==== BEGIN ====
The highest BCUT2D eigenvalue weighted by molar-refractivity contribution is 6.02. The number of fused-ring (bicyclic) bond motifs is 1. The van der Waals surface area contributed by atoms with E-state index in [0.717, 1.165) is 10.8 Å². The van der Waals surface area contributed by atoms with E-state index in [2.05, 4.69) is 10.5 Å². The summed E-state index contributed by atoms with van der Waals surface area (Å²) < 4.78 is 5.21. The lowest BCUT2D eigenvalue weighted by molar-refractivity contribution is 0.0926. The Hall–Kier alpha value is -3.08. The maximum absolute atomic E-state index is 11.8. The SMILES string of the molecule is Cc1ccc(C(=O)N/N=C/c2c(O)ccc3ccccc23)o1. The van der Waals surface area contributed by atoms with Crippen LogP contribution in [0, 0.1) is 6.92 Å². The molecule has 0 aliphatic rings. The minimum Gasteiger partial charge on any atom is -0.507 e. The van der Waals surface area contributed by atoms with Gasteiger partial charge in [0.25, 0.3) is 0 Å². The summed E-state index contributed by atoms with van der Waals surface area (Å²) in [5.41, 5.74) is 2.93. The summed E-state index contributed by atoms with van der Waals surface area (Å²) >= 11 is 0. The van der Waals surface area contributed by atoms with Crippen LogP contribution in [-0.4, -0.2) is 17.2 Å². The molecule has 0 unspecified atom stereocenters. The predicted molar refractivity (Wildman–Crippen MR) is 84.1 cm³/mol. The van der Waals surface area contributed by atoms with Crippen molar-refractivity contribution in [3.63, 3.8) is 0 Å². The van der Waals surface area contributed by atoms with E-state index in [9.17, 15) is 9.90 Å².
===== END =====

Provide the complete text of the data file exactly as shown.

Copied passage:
The highest BCUT2D eigenvalue weighted by molar-refractivity contribution is 6.02. The number of fused-ring (bicyclic) bond motifs is 1. The van der Waals surface area contributed by atoms with E-state index in [0.717, 1.165) is 10.8 Å². The van der Waals surface area contributed by atoms with E-state index in [2.05, 4.69) is 10.5 Å². The summed E-state index contributed by atoms with van der Waals surface area (Å²) < 4.78 is 5.21. The lowest BCUT2D eigenvalue weighted by molar-refractivity contribution is 0.0926. The Hall–Kier alpha value is -3.08. The maximum absolute atomic E-state index is 11.8. The SMILES string of the molecule is Cc1ccc(C(=O)N/N=C/c2c(O)ccc3ccccc23)o1. The van der Waals surface area contributed by atoms with Crippen LogP contribution in [0, 0.1) is 6.92 Å². The molecule has 0 aliphatic rings. The minimum Gasteiger partial charge on any atom is -0.507 e. The van der Waals surface area contributed by atoms with Gasteiger partial charge in [0.25, 0.3) is 0 Å². The summed E-state index contributed by atoms with van der Waals surface area (Å²) in [5.41, 5.74) is 2.93. The summed E-state index contributed by atoms with van der Waals surface area (Å²) >= 11 is 0. The van der Waals surface area contributed by atoms with Crippen LogP contribution in [-0.4, -0.2) is 17.2 Å². The molecule has 0 unspecified atom stereocenters. The predicted molar refractivity (Wildman–Crippen MR) is 84.1 cm³/mol. The van der Waals surface area contributed by atoms with Crippen molar-refractivity contribution in [3.63, 3.8) is 0 Å². The van der Waals surface area contributed by atoms with E-state index in [9.17, 15) is 9.90 Å².